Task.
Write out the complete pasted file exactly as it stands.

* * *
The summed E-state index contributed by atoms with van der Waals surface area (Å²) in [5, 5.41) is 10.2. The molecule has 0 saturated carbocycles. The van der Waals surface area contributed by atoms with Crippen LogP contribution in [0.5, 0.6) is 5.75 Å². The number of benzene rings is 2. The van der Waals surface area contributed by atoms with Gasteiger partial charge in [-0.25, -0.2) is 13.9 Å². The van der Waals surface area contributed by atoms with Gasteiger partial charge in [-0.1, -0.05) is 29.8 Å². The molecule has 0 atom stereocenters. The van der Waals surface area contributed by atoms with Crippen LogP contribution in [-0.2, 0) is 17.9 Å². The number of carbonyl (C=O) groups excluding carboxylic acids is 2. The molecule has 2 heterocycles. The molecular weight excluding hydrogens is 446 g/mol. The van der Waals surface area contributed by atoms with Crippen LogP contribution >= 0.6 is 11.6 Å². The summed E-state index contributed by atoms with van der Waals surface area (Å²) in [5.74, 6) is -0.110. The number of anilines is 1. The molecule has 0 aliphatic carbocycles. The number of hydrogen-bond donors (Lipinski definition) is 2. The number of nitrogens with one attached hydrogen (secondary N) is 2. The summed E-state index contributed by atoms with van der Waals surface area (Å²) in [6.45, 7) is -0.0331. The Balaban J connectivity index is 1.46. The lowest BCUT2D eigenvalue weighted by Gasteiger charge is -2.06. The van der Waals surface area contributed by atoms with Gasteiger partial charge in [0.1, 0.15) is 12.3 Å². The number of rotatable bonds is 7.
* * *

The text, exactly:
The summed E-state index contributed by atoms with van der Waals surface area (Å²) in [5, 5.41) is 10.2. The molecule has 0 saturated carbocycles. The van der Waals surface area contributed by atoms with Crippen LogP contribution in [0.5, 0.6) is 5.75 Å². The number of benzene rings is 2. The van der Waals surface area contributed by atoms with Gasteiger partial charge in [-0.25, -0.2) is 13.9 Å². The van der Waals surface area contributed by atoms with Gasteiger partial charge in [-0.1, -0.05) is 29.8 Å². The molecule has 0 atom stereocenters. The van der Waals surface area contributed by atoms with Crippen LogP contribution in [-0.2, 0) is 17.9 Å². The number of carbonyl (C=O) groups excluding carboxylic acids is 2. The molecule has 2 heterocycles. The molecular weight excluding hydrogens is 446 g/mol. The van der Waals surface area contributed by atoms with Crippen LogP contribution >= 0.6 is 11.6 Å². The summed E-state index contributed by atoms with van der Waals surface area (Å²) in [5.74, 6) is -0.110. The number of anilines is 1. The molecule has 0 aliphatic carbocycles. The number of hydrogen-bond donors (Lipinski definition) is 2. The number of nitrogens with one attached hydrogen (secondary N) is 2. The summed E-state index contributed by atoms with van der Waals surface area (Å²) in [6.45, 7) is -0.0331. The Balaban J connectivity index is 1.46. The lowest BCUT2D eigenvalue weighted by Gasteiger charge is -2.06. The van der Waals surface area contributed by atoms with Gasteiger partial charge in [0.1, 0.15) is 12.3 Å². The number of rotatable bonds is 7.